· Despite the occurrence of Peruvian President Ollanta Humala’s first major corruption scandal since his inauguration, little damage has been done to his political alliances. As El Comercio reports, Alejandro Toledo of the Peru Posible (PP) party reiterated his support for Humala, and said that the PP would continue to stand with the ruling Gana Peru party. As mentioned in Friday’s brief, one of Humala’s vice-presidents, Congressman Omar Chehade, is accused of using his position to favor a private firm.
· Bolivian President Evo Morales has reached an agreement with the indigenous protestors against the proposed highway through the TIPNIS region. According to the AFP, although Morales had canceled the plan on Friday, the protestors presented a list of 15 other demands that they wanted addressed. These demands were reportedly negotiated for hours before an agreement was reached early Monday.
· However, it seems that not everyone is happy with Morales’ decision to cancel the TIPNIS project. As Bolivia’s La Razon reports, local coca-growing unions and separate indigenous groups which make up Morales’ base in the area are now mobilizing in support of the highway, which they say would make it easier to transport agricultural goods out of the region.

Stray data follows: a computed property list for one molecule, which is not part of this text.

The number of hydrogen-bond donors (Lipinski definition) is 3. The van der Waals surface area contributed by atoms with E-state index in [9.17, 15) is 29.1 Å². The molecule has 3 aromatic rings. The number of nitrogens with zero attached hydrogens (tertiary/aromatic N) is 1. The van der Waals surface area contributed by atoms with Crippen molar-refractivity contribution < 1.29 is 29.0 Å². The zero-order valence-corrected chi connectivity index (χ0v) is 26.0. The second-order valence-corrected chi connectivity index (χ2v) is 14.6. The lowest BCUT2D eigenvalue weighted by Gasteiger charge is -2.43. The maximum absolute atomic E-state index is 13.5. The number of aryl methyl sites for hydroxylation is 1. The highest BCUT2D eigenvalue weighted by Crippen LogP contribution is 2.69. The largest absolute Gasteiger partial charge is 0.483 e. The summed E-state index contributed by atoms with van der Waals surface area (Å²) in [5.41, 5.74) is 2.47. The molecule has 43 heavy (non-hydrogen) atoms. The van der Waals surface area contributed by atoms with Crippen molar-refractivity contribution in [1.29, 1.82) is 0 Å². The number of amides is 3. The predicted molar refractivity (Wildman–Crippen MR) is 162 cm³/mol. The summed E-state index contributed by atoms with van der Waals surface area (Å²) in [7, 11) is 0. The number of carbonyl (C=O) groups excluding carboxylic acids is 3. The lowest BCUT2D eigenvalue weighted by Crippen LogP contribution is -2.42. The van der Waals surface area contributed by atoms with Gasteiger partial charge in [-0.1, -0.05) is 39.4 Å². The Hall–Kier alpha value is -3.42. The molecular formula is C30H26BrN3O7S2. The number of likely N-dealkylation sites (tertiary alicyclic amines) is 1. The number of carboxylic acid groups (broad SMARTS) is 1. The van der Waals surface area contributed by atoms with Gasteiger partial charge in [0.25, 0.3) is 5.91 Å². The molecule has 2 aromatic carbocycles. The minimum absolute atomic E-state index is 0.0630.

· The New York Times highlights the difficulties that Haiti faces as it moves forward with plans to develop a professional military. The paper profiles the Organization of Demobilized Soldiers for the Reconstruction of Haiti, a rag-tag group of former soldiers who meet weekly to receive informal military training.